-- Standard & Poor's downgraded Warner Music Group's stock to "negative" from "stable" last week. The ratings agency believes a lower rating is proper "until there is an indication that digital sales can resume at healthy growth rates and eventually offset physical CD sales declines." Warner had a light release schedule in its fiscal third quarter (second quarter of calendar year) and will see more releases in the next two quarters. But S&P's concerns go well beyond near-term releases.

A number of factors go into the valuation of a company, not only its revenue but the cash left over after expenses, taxes, capital expenditures and changes in working capital. Its level of risk plays a part, as does the rate at which its revenue will grow - or shrink - in the future.

S&P's lower outlook is notable because it reflects concern for the entire industry. The macro forces that affect Warner - the loss of physical sales, the transition to digital - affect everybody. The downgrade also signals of lack of confidence in Warner's business model. That in turn is a statement against the business models of Warner's peers. Non-traditional revenue is growing but doesn't yet account for much. Digital growth is meager. Everybody is taking a very similar approach to dealing with these disruptions. Companies are pushing hard to expand into promotion, licensing, merchandise and e-commerce. But there is still doubt about music companies' ability to make that transition. Analysts obviously want to see more from Warner and its peers before they have more faith in the new multi-rights music company model.

Shares of Warner were flat on Friday and were up slightly against in early Monday trading. Warner closed at $4.30 on Friday. Its 52-week low is $3.76 and its 52-week high is $8.02.

-- Entertainment retailer Hastings reported a net loss of $100,000 on revenues of $98.6 million for the quarter ended July 31, 2010. Both figures were slightly better than the year ago period. For the six-month period ending July 31, revenue was up 2.2% to $207 million and net income was down 28% to $936,000.

Comp store sales rose 4.7% during the quarter - 5.3% for merchandise and 2.1% for rental. Comp store music sales declined "only 6.1% during the first six months of the year. That's a big improvement from the 15.4% drop in the first half of 2009. (Hastings reduced its CD footprint in 89 of its 148 stores.) Video games (up 24.4%), Hardback Café (up 12.9%) and movies (up 10.3%) were the categories with the largest year-over-year increases.
(Earnings Release)

-- MOG has launched MOG Music Network, an editorial hub with "best of" content from the blog network's 1,300 music blogs as well as in-house news and reviews. This new portal is separate from the MOG music streaming service. But the new site does provide marketing opportunities for the streaming service. Currently, there is an offer for a free music service trial at the bottom of the Mog Music Network page.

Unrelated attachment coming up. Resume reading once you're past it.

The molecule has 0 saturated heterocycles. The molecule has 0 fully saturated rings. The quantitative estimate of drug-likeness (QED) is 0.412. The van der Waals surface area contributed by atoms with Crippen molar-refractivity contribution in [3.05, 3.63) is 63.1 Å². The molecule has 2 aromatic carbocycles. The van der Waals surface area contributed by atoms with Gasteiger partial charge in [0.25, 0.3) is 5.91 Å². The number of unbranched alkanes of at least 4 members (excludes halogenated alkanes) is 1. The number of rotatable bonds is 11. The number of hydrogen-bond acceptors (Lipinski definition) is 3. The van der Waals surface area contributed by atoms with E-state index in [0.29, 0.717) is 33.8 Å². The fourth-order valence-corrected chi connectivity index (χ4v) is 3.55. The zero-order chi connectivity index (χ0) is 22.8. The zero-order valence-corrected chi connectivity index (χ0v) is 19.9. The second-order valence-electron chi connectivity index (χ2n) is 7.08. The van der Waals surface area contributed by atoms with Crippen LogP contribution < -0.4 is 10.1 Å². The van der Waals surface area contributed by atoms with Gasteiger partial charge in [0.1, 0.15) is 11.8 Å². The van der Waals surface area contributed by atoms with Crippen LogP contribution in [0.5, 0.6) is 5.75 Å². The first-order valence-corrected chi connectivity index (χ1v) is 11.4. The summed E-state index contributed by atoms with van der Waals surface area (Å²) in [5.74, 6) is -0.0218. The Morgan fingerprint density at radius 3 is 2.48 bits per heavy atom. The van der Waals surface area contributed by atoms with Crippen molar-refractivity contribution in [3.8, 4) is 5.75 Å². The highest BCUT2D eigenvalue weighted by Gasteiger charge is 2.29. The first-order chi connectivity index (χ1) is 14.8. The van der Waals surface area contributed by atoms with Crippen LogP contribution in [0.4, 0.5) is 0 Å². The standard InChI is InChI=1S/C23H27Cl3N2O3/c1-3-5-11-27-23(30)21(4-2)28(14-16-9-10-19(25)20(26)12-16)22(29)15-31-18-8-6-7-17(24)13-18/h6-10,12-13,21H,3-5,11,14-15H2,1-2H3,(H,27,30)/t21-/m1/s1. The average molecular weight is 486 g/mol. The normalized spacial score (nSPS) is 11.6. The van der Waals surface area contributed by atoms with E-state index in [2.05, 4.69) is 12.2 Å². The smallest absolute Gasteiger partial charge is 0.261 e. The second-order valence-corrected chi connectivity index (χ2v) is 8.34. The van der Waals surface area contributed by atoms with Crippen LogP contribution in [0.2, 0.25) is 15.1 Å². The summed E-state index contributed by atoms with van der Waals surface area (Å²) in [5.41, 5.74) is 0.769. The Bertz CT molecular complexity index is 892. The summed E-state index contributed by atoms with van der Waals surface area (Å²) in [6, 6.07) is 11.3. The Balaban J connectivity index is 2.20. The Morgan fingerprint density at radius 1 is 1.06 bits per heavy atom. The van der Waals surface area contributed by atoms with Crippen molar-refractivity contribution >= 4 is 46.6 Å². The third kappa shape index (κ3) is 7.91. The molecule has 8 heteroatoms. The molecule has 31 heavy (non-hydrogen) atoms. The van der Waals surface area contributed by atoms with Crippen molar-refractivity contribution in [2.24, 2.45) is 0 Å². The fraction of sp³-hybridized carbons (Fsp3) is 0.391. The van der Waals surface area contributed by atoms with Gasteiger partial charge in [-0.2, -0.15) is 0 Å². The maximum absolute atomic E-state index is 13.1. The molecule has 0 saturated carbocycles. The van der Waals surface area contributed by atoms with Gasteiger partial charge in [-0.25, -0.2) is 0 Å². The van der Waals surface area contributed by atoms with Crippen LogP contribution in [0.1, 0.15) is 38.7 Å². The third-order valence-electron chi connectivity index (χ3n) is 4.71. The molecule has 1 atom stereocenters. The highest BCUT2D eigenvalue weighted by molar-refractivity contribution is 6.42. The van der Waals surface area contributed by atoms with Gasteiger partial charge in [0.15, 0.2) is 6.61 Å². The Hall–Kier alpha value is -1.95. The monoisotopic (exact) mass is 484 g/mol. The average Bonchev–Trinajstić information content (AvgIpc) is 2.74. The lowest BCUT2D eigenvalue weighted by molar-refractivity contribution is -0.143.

(Press Release)

-- Live Nation will present at the Bank of America Merrill Lynch Media, Communications & Entertainment Conference in Newport Beach on Sept. 16. A live audio webcast will be available.
(Press Release)

-- Epitonic.com, one of the web's earliest download portals, is being re-launched by its founders. No specific timeline has been given, but the founders have made their goal clear: "To get an exciting, modern, brand-new version of the site online by the end of year." The founders have created a Kickstarter campaign, with a goal of $4,650, to raise funds for the re-launch.

Epitonic.com was launched in 1999 as a place to get free and legal MP3s with editorial, information on new releases and album streams. It received funding from NBCi and CNET. The site was acquired in 2001 by Sputnik7, a music site co-owned by Palm Pictures founder Chris Blackwell.
(Press Release)

-- The RIAA chimes in on Google and Verizion's proposed Internet framework. "We appreciate that Google and Verizon, like the FCC and Congress, recognize that lawful and unlawful content should be treated differently. We look forward to seeing the specifics of the proposal once it is fleshed out, and to actively participating in the legislative and regulatory process to ensure that any ultimate solution permits and encourages ISPs to take measures to deter unlawful activity over their networks, whether copyright infringement, child pornography or other illegal conduct." (RIAA Music Notes blog)

The RIAA is referring to a section of the companies' joint statement that proposes the prohibition of discriminatory practices. "This means that for the first time," it states, "wireline broadband providers would not be able to discriminate against or prioritize lawful Internet content, applications or services in a way that causes harm to users or competition." The companies' inclusion of the word "lawful" is important to content owners because it implies networks should be able to discriminate against unlawful Internet content. It would be difficult to get an ISP to filter illegal file sharing traffic or take measures against suspected copyright infringers if its policies did not allow it to differentiate between illegal and legal content on its network.